Monday, May 28, 2018

The word is bereft: remembering Peter Mayer

In the space of just a few weeks this spring, the world of readers lost three of the great ones—Tom Wolfe, Philip Roth, and Peter Mayer, a publisher unlike any other who passed away earlier this month at the age of 82. Peter's passing has left me feeling bereft. I had always considered him one of The Immortals.

If Peter’s name is unfamiliar, here’s my favorite way to introduce him: the first time I met Peter, I served him a slew of eighteenth-century insults…and he loved them.

At the time I had recently and somewhat improbably licensed an (abridged) edition of Samuel Johnson’s 1755 dictionary to George Gibson, then the owner of Walker Publishing. You need to meet Peter Mayer, George advised. He will have ideas for you.

I needed some. I was the editor of a small specialty-publishing imprint that was a sideline business to a larger company in Florida. I was tasked with publishing books that would not be sold anywhere else but would still sell.

Put another way: I was nobody in particular in the publishing world, and I was going to meet someone who was legendary.

At that point Peter was in the last chapter of his extraordinary publishing career, after his time as CEO of Penguin in Britain, and after he had published Salman Rushdie’s Satanic Verses despite the death threats. Peter was by then running Overlook Press out of his very-downtown Manhattan office, whose squeaky wood floors and lively hum signaled to visitors that this was no corporate bland land of publishing.

Peter's preposterous idea

Peter and I met at the London Book Fair, in 2003. I wanted to take him something for our first meeting, but what? A book was superfluous. As a line extension to the Johnson dictionary, we had created a set of magnets that each sported one of the more colorful insults from the book—slubberdegullion, fopdoodle, and the like. So I took Peter a tin of Samuel Johnson’s insults.

And that was how our friendship began. The consummately shrewd Peter immediately grasped what I was trying to do with this small imprint and, just as George promised, had an idea. He would reprise some of the more expensive, out-of-print books he had published in years past, and we would publish new versions of them as high-end, limited-edition books.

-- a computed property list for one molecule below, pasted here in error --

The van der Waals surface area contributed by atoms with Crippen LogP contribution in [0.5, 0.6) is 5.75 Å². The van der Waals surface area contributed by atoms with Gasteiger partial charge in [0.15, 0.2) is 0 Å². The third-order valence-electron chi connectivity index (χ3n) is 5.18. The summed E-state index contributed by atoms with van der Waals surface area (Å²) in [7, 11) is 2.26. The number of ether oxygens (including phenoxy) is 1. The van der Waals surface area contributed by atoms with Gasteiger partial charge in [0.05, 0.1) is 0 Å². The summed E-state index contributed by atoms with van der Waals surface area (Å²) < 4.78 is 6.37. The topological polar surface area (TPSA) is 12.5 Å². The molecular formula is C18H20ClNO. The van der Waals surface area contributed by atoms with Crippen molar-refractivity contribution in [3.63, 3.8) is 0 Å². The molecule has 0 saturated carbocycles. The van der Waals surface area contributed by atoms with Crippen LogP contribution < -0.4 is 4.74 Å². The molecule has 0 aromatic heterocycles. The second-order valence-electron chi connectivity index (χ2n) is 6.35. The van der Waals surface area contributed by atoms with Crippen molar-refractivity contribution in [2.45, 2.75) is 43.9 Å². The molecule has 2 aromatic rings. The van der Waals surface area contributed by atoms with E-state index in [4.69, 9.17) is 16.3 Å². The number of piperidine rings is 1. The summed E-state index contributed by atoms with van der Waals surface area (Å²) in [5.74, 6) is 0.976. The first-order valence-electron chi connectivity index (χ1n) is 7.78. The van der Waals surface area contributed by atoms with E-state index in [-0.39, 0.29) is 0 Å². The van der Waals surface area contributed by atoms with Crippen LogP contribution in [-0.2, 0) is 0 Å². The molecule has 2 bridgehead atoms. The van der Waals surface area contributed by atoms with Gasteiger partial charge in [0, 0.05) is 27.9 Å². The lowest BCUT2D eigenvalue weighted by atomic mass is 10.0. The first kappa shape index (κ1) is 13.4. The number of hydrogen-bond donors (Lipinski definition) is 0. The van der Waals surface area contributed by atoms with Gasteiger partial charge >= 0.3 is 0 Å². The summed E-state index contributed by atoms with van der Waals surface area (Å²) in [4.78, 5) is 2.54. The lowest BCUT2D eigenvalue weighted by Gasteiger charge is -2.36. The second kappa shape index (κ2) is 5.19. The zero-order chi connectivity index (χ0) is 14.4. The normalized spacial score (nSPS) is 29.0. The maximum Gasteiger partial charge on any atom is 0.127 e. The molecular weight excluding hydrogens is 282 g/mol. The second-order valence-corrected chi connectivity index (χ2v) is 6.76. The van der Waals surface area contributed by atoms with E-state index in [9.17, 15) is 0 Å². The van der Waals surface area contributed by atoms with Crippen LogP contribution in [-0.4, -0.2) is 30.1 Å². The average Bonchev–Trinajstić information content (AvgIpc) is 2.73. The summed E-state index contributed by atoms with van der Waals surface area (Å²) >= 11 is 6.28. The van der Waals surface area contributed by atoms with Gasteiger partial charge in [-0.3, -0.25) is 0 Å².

The only way I could successfully sell them, though, was if I sold them exclusively, not jointly with Overlook. For anyone else, this would have been a deal breaker. For Peter, it was barely a shrug. He would wait until I’d sold through my stock and then bring out a slightly different version for Overlook.

The word bubbling up in the head of any publisher reading this is most likely: preposterous. Who does this? Who sits on inventory until somebody else sells through their stock?

The word is generosity

I never did fully understand why Peter was so uncommonly generous to me. He was a savvy businessperson, evident in his commanding presence. He punctuated it with a voice that was unmistakable—a Cary-Grant-on-steroids voice, but with more of a New York accent, his home for most of his life (although he was born in England). It was a voice that spoke of keen intelligence, to say nothing of experience.

Most of all, Peter really didn’t need this idea of his for his own imprint.

But he was of his own era and mind, a book man who believed in the near-alchemistic powers of books. Even more—and more simply—Peter was kind.

He and I published some stunning books together: Jerusalem, The Saga of the Holy City; The Grimani Breviary; The Sarajevo Haggadah. I confess that when Peter proposed the last one to me, I didn’t know what a Haggadah was. Aren’t you Jewish? he said incredulously. Half-Lebanese, I assured him.

It was only the second time I knew Peter to be (momentarily) nonplussed. The first was when I told him, between tears, that I could never repay him for what he’d done for me.

The last book we published together was a collection of Redouté’s famous flower paintings. We produced it as an “unbound book,” an idea that I suggested and Peter enthusiastically endorsed. If anyone actually beams with pride anymore, I did when Peter said he liked the idea.

There was another, bigger project afterwards that we planned to collaborate on. But then the sideline-business imprint got sidelined. I wrote Peter to let him know. He immediately wrote me back, distraught. When he called me shortly after that, I could hear the concern in his voice. I was to come see him anyway, when I came to New York.

I never got that chance. But Peter had given me a much larger chance—the opportunity to do, at least for a short time, the work I loved best.

I was a small, insignificant speck in a world where he was a giant. There was really no reason for him to help me the way he did. But that was the way Peter Mayer lived.